The summer of 2019 may be wrapping up with near record temperatures for mid-September this week and next, but the Tennessee Valley Authority has had no problems powering air conditioners across its seven-state region to keep residents cool.
This week the high temperatures across the Tennessee Valley have averaged 95 degrees Fahrenheit or more.
TVA's peak power demand rose Monday to 28,048 megawatts.
TVA meteorologist and resource operations and analysis manager, Patrick Walshe, said TVA power demand across its 7-state region will continue to be around 28,000 megawatts daily.
The hottest day of the summer this year was on Aug. 14 when the heat index across the valley topped 100 degrees and electricity use rose to the highest peak in August in more than seven years at 29,568 megawatts.
But that peak is far below the all-time summertime peak TVA reached in the summer of 2007 when temperatures across the valley averaged 102 degrees and the peak demand jumped to 33,482 megawatts from heavy electricity consumption for air conditioners.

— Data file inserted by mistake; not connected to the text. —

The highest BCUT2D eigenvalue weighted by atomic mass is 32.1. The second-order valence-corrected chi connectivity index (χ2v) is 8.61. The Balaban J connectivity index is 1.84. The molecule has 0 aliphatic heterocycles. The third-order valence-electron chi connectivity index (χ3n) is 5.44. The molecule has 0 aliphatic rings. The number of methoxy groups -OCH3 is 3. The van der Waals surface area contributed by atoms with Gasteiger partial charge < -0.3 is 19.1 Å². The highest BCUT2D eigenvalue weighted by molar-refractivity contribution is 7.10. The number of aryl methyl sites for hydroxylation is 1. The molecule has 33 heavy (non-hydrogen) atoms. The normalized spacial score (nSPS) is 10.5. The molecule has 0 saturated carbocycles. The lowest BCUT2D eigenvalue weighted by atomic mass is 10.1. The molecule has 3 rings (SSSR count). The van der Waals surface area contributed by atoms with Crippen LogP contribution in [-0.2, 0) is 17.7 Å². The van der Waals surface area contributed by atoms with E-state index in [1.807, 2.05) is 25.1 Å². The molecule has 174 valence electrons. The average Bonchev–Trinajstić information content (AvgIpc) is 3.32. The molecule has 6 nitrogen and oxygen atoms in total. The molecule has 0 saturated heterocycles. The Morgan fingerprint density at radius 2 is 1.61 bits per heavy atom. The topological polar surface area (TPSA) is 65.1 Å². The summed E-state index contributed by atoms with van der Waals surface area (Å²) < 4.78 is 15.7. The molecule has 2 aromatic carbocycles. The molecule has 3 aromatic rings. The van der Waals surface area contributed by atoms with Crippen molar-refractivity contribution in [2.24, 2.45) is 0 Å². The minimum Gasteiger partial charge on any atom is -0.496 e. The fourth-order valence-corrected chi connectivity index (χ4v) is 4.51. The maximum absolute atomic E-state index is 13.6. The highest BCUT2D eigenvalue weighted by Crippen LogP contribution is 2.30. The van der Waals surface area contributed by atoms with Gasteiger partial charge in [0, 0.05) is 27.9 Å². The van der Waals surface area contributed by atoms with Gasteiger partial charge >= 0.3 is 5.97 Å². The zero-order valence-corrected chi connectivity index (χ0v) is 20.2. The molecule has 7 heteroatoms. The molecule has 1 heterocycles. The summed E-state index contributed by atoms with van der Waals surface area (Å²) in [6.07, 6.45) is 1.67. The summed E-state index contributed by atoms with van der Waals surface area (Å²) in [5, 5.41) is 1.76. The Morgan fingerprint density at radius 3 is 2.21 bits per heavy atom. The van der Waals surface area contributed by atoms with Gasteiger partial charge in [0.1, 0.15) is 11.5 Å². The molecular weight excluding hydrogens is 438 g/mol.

According to the Energy Information Administration, almost all Tennessee households use air conditioning equipment, with over 80% using central air conditioners and a small portion using window or wall units.
But improved energy efficiency of heat pumps, air conditioners, appliances and machines, combined with the closing of some major electric-powered manufacturers in previous years, have combined to cut overall power demand in the Tennessee Valley below the peaks reached before the Great Recession a decade ago.
TVA spokeswoman Malinda Hunter said the utility has met its peak demands this summer without any major power interruptions or appeals for voluntary conservation.
TVA, which increased its electricity sales through most of its 86-year history, is now forecasting stable to declining electricity demand for the next two decades as the energy efficiency of machines, air conditioners and appliances continues to improve and distributed energy from solar, wind and other self-generated power increases.
"We watch the forecast closely, look ahead, and make adjustments as needed to continue providing reliable power across the valley," Walshe said.